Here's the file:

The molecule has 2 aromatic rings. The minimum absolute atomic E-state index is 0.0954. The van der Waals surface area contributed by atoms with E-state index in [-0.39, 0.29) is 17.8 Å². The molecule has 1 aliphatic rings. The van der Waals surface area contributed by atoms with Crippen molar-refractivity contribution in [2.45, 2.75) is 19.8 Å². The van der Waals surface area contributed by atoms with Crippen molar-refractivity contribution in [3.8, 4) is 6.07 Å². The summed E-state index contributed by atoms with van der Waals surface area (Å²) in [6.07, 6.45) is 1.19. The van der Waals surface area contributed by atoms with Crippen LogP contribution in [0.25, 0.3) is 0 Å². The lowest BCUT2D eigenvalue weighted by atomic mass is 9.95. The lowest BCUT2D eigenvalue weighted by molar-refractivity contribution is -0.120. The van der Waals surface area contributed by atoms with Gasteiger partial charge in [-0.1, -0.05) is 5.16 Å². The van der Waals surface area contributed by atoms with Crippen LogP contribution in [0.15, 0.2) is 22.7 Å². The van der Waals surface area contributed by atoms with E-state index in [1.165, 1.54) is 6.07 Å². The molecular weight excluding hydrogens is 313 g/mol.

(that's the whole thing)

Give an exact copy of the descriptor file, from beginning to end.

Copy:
The molecule has 2 aromatic rings. The minimum absolute atomic E-state index is 0.0954. The van der Waals surface area contributed by atoms with E-state index in [-0.39, 0.29) is 17.8 Å². The molecule has 1 aliphatic rings. The van der Waals surface area contributed by atoms with Crippen molar-refractivity contribution in [2.45, 2.75) is 19.8 Å². The van der Waals surface area contributed by atoms with Crippen molar-refractivity contribution in [3.8, 4) is 6.07 Å². The summed E-state index contributed by atoms with van der Waals surface area (Å²) in [6.07, 6.45) is 1.19. The van der Waals surface area contributed by atoms with Crippen LogP contribution in [0.25, 0.3) is 0 Å². The lowest BCUT2D eigenvalue weighted by atomic mass is 9.95. The lowest BCUT2D eigenvalue weighted by molar-refractivity contribution is -0.120. The van der Waals surface area contributed by atoms with Gasteiger partial charge in [-0.1, -0.05) is 5.16 Å². The van der Waals surface area contributed by atoms with Crippen LogP contribution in [0.15, 0.2) is 22.7 Å². The van der Waals surface area contributed by atoms with E-state index in [1.165, 1.54) is 6.07 Å². The molecular weight excluding hydrogens is 313 g/mol.